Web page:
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Web giants back launch of content labeling scheme

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By Joris Evers

(IDG) -- The Internet Content Rating Association (ICRA), backed by Microsoft Corp., AOL Time Warner Inc. and Yahoo Inc., presented its Web content labeling scheme in the U.S.

The labels allow users to restrict access to Web sites based on their own criteria and the information in ICRA labels. Internet content providers can generate a label, a meta tag to be added to the source code of a Web page, by filling in a questionnaire on the ICRA Web site. The system is free to parents and content providers.

Microsoft, AOLTW and Yahoo support the initiative and will label their sites, ICRA said in a statement. Some 40,000 Web sites are already labeled, according to ICRA. Another 160,000 sites that have labels issued by ICRA's front-runner, the Recreational Software Advisory Council on the Internet (RSACi), are being asked to update.

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ICRA is a nonprofit organization founded in early 1999 by a number of Internet-related companies and organizations, including Microsoft and AOL. It seeks to promote self-regulation of the Internet.

"Our message is to show that there is an alternative to censorious legislation and knee-jerk reactions to hate and porn Web sites. We promote choice, not censorship," said ICRA Chief Executive Officer (CEO) Stephen Balkam in an interview.

The ICRA system hasn't been fully completed. Consumers can use it, but it is "clunky," according to Balkam.

"The user interface is geared to the RSACi system. We are not marketing loudly to consumers. Today we urge content providers to get labels and call for more members," he said, adding that membership prices range from US$5,000 to $30,000.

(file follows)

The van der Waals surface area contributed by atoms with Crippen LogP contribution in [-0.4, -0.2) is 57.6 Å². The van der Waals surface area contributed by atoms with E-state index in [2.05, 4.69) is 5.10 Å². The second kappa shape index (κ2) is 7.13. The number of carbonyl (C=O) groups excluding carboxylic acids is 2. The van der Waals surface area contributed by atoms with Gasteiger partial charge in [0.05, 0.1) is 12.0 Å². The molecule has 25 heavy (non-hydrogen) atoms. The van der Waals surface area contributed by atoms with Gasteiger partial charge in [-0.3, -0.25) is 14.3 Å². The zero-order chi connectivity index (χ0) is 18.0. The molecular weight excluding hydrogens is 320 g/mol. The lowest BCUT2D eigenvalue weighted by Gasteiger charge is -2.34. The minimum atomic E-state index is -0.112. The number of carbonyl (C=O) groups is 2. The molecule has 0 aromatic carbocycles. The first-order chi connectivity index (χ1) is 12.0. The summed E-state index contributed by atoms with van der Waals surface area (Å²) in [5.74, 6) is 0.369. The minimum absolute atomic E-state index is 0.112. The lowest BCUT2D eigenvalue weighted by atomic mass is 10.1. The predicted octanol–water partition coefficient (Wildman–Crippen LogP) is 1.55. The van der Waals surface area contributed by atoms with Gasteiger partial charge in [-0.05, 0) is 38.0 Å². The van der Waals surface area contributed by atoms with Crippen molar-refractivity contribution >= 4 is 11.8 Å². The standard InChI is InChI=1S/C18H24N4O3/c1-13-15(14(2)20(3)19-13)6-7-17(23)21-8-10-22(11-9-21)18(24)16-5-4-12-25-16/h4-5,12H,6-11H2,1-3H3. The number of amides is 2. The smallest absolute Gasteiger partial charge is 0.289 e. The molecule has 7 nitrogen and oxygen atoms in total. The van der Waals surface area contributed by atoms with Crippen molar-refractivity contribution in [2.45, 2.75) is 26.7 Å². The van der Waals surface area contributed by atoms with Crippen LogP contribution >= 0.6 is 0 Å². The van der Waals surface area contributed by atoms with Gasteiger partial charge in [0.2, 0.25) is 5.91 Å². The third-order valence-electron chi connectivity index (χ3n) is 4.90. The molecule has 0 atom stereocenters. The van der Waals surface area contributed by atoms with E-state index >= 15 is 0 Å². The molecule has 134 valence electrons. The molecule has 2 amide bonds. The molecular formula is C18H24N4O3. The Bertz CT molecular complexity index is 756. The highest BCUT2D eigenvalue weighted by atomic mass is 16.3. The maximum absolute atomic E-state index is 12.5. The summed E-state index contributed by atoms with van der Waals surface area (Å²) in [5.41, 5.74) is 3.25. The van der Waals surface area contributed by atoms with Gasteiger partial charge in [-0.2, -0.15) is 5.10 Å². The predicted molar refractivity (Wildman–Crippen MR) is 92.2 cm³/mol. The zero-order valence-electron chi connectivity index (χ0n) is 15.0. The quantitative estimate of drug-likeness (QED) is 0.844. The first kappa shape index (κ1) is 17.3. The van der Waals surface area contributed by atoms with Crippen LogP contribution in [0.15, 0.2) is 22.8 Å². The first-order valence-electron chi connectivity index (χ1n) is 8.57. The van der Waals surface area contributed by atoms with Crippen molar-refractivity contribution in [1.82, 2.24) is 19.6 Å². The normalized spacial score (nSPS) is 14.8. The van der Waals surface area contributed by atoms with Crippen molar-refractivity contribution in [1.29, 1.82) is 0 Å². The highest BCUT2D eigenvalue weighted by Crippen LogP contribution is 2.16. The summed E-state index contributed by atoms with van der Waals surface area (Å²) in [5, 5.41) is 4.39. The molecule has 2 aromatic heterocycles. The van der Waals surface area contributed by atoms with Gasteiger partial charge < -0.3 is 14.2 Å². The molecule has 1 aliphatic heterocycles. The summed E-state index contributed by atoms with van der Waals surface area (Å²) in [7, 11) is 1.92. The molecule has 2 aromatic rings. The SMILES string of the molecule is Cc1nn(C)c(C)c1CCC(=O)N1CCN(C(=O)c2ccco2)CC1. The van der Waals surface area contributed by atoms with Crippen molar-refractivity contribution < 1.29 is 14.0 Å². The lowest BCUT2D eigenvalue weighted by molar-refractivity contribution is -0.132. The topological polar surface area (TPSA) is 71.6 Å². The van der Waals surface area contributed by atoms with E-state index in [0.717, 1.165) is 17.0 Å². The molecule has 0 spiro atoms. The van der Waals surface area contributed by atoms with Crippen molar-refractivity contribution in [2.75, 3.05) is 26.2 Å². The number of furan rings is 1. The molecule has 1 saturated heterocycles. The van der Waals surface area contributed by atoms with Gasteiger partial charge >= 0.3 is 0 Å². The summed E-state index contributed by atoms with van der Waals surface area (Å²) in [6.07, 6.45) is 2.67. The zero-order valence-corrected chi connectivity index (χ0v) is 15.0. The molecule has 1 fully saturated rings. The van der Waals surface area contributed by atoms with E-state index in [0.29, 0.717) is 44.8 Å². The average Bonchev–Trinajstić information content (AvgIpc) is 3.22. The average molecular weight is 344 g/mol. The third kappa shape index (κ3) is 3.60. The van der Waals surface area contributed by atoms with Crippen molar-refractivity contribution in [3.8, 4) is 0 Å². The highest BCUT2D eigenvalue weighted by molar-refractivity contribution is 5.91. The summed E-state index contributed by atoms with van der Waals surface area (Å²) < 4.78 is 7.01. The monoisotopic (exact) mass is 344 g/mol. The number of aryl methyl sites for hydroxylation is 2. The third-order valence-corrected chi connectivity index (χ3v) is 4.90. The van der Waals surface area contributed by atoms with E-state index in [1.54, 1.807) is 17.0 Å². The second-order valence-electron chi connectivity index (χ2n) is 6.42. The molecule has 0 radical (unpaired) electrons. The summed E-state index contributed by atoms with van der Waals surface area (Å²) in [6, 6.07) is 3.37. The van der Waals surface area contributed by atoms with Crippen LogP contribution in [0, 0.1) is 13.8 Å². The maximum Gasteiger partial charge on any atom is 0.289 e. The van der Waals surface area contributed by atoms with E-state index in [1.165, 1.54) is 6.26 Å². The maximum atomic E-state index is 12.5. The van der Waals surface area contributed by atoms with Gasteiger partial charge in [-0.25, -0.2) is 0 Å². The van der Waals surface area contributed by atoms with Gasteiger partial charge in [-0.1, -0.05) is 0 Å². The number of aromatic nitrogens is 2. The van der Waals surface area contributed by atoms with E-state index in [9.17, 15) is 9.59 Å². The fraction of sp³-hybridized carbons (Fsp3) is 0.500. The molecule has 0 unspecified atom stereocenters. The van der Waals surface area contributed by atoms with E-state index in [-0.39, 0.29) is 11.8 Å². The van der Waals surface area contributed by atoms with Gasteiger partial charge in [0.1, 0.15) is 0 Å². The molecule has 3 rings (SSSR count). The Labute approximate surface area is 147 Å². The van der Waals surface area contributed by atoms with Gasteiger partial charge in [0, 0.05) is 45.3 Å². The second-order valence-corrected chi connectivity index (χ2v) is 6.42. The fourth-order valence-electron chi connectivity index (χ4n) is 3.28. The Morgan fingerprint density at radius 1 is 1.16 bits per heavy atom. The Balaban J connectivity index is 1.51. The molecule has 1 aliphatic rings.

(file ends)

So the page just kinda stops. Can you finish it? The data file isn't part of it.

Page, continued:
As part of the promotion effort, Yahoo will ask content providers that submit a Web address to Yahooligans, its search engine for children, to label their Web site, Balkam said.

ICRA plans to introduce its own ICRA filter software in the second quarter of next year, a program that should be easier to use than the filtering option that exists today. ICRA hopes the filter will become a standard part of major Web browsers, Balkam said.

The ICRA filter will go beyond the self-regulation labels. Third parties, such as the Anti-Defamation League in the U.S., can make available lists of sites to block. These lists can then be imported into the filter program.

"Whether those sites have a label or not, you will be able to block them," said Balkham.

Other organizations are working on filtering templates, which will allow parents to adjust the filter based on the age of the children, for example, Balkam said.


 
 
 
 


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